When you spend a good portion of your work day with the same co-workers or employees, you want to have good relationships with them. Inevitably, problem employees do pop up, pulling stunts that include chronic lateness, laziness, rude behavior or any number of other interpersonal issues. If the problem keeps occurring and starts affecting your productivity or is having a negative effect on the business, it's time to talk to the boss. Before you do so though, do your homework.
You need to review a problem employee's job responsibilities and job description to get a clear picture of what's expected of that person. If the business has a checklist or manual of employee responsibilities, review it and make notes as to how the employee is falling short.
Evidence and Documentation
When you go to the boss, you want to have clear, documented evidence of how the employee is not performing his job. When you witness a possible infraction, write down the date, time and circumstances. Do this over several days or weeks, so you can gather a good amount of evidence. If the problem employee is directly affecting your productivity, makes notes of how this is occurring.
Ask for a private moment with the boss so you can set up a meeting to discuss the problem. If your boss has an assistant or secretary, remain discreet by asking for time to discuss employee relations, without mentioning specific employees by name. Do not share information about the meeting with other employees. As for letting a problem employee know that you're discussing him, ask the boss whether you need to do this, or whether the conversation will remain private.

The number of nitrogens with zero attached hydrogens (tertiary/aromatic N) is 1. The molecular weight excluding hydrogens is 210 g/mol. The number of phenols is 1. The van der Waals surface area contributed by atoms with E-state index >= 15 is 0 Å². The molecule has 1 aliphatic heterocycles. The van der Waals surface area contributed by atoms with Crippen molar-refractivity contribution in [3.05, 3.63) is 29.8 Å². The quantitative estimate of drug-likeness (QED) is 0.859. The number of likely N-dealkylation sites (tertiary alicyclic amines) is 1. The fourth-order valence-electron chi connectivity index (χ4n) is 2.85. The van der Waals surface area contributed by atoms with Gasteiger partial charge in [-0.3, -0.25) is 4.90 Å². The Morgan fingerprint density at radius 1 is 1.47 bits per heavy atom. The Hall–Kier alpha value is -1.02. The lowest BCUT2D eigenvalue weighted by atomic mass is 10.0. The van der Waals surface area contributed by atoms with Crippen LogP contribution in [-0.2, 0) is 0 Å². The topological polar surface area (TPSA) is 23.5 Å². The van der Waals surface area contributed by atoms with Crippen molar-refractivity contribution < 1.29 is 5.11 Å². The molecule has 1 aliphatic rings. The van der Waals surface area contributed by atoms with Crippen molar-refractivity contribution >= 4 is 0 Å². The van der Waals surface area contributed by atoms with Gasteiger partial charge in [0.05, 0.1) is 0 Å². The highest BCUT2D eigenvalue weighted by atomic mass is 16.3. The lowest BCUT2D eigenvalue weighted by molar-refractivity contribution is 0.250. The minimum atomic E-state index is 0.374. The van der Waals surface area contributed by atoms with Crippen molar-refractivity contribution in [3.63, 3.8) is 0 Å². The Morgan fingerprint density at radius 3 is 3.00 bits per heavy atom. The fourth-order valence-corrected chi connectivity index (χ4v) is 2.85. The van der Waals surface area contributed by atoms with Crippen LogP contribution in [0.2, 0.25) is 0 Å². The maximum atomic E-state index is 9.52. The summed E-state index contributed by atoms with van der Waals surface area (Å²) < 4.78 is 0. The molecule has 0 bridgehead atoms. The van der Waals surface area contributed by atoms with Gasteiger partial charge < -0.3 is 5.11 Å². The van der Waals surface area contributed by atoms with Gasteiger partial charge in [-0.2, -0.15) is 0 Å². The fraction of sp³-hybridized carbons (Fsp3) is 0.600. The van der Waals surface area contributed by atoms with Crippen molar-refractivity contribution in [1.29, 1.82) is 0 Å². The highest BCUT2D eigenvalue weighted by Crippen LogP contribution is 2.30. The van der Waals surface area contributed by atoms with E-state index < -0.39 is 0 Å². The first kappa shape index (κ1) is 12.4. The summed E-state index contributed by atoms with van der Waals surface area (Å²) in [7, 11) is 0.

During the Meeting
When you first sit down with your boss, begin by asking for help in solving an employee issue. Avoid implying that your boss was negligent in not recognizing the problem or has ignored the problem -- as that might backfire. Also refrain from getting overly emotional. Simply cite the facts you've gathered about the employee, while trying to tie the various infractions to productivity. At the end of the meeting, ask the boss whether there are any follow-up steps you should take to help solve the problem. Take your boss's lead as to what you should do next; you asked her for help -- and you have to give her time to remedy the situation.
Nicole Vulcan has been a journalist since 1997, covering parenting and fitness for The Oregonian, careers for CareerAddict, and travel, gardening and fitness for Black Hills Woman and other publications. Vulcan holds a Bachelor of Arts in English and journalism from the University of Minnesota. She's also a lifelong athlete and is pursuing certification as a personal trainer.